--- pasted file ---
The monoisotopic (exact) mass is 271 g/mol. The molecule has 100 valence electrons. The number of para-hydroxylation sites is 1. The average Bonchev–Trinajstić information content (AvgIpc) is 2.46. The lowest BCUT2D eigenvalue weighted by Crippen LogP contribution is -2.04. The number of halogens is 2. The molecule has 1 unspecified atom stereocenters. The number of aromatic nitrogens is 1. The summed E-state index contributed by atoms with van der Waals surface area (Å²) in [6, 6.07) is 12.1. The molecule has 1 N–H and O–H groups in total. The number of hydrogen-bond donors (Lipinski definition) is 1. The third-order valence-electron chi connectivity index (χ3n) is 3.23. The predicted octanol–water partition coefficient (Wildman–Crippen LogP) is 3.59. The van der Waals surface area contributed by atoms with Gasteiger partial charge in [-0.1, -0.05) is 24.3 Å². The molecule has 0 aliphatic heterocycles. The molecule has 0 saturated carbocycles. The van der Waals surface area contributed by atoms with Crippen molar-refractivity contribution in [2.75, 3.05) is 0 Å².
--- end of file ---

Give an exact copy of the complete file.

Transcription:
The monoisotopic (exact) mass is 271 g/mol. The molecule has 100 valence electrons. The number of para-hydroxylation sites is 1. The average Bonchev–Trinajstić information content (AvgIpc) is 2.46. The lowest BCUT2D eigenvalue weighted by Crippen LogP contribution is -2.04. The number of halogens is 2. The molecule has 1 unspecified atom stereocenters. The number of aromatic nitrogens is 1. The summed E-state index contributed by atoms with van der Waals surface area (Å²) in [6, 6.07) is 12.1. The molecule has 1 N–H and O–H groups in total. The number of hydrogen-bond donors (Lipinski definition) is 1. The third-order valence-electron chi connectivity index (χ3n) is 3.23. The predicted octanol–water partition coefficient (Wildman–Crippen LogP) is 3.59. The van der Waals surface area contributed by atoms with Gasteiger partial charge in [-0.1, -0.05) is 24.3 Å². The molecule has 0 aliphatic heterocycles. The molecule has 0 saturated carbocycles. The van der Waals surface area contributed by atoms with Crippen molar-refractivity contribution in [2.75, 3.05) is 0 Å².